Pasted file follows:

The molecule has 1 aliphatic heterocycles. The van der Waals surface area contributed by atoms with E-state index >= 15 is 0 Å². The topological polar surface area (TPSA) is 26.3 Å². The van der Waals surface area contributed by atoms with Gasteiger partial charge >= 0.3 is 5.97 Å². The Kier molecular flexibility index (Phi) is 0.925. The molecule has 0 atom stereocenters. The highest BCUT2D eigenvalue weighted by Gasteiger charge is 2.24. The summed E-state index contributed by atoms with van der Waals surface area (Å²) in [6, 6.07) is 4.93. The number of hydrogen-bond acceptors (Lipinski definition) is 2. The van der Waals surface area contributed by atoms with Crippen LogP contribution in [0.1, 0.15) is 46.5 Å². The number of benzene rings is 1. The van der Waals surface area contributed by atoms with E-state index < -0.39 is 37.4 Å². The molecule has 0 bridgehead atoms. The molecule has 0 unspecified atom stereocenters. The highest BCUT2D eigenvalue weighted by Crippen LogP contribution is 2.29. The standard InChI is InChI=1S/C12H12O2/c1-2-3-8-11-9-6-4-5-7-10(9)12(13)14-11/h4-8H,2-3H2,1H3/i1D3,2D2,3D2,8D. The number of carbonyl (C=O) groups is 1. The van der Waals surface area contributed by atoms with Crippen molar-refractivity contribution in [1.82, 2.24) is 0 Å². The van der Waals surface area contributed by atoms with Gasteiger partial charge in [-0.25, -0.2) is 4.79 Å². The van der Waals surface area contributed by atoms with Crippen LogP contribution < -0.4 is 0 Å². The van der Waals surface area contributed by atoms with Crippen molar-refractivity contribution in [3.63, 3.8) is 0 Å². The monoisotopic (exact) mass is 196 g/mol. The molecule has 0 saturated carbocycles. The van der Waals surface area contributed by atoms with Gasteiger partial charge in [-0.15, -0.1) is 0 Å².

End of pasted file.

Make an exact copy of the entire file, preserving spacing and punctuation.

The molecule has 1 aliphatic heterocycles. The van der Waals surface area contributed by atoms with E-state index >= 15 is 0 Å². The topological polar surface area (TPSA) is 26.3 Å². The van der Waals surface area contributed by atoms with Gasteiger partial charge >= 0.3 is 5.97 Å². The Kier molecular flexibility index (Phi) is 0.925. The molecule has 0 atom stereocenters. The highest BCUT2D eigenvalue weighted by Gasteiger charge is 2.24. The summed E-state index contributed by atoms with van der Waals surface area (Å²) in [6, 6.07) is 4.93. The number of hydrogen-bond acceptors (Lipinski definition) is 2. The van der Waals surface area contributed by atoms with Crippen LogP contribution in [0.1, 0.15) is 46.5 Å². The number of benzene rings is 1. The van der Waals surface area contributed by atoms with E-state index < -0.39 is 37.4 Å². The molecule has 0 bridgehead atoms. The molecule has 0 unspecified atom stereocenters. The highest BCUT2D eigenvalue weighted by Crippen LogP contribution is 2.29. The standard InChI is InChI=1S/C12H12O2/c1-2-3-8-11-9-6-4-5-7-10(9)12(13)14-11/h4-8H,2-3H2,1H3/i1D3,2D2,3D2,8D. The number of carbonyl (C=O) groups is 1. The van der Waals surface area contributed by atoms with Crippen molar-refractivity contribution in [1.82, 2.24) is 0 Å². The van der Waals surface area contributed by atoms with Gasteiger partial charge in [-0.25, -0.2) is 4.79 Å². The van der Waals surface area contributed by atoms with Crippen LogP contribution < -0.4 is 0 Å². The van der Waals surface area contributed by atoms with Crippen molar-refractivity contribution in [3.63, 3.8) is 0 Å². The monoisotopic (exact) mass is 196 g/mol. The molecule has 0 saturated carbocycles. The van der Waals surface area contributed by atoms with Gasteiger partial charge in [-0.15, -0.1) is 0 Å².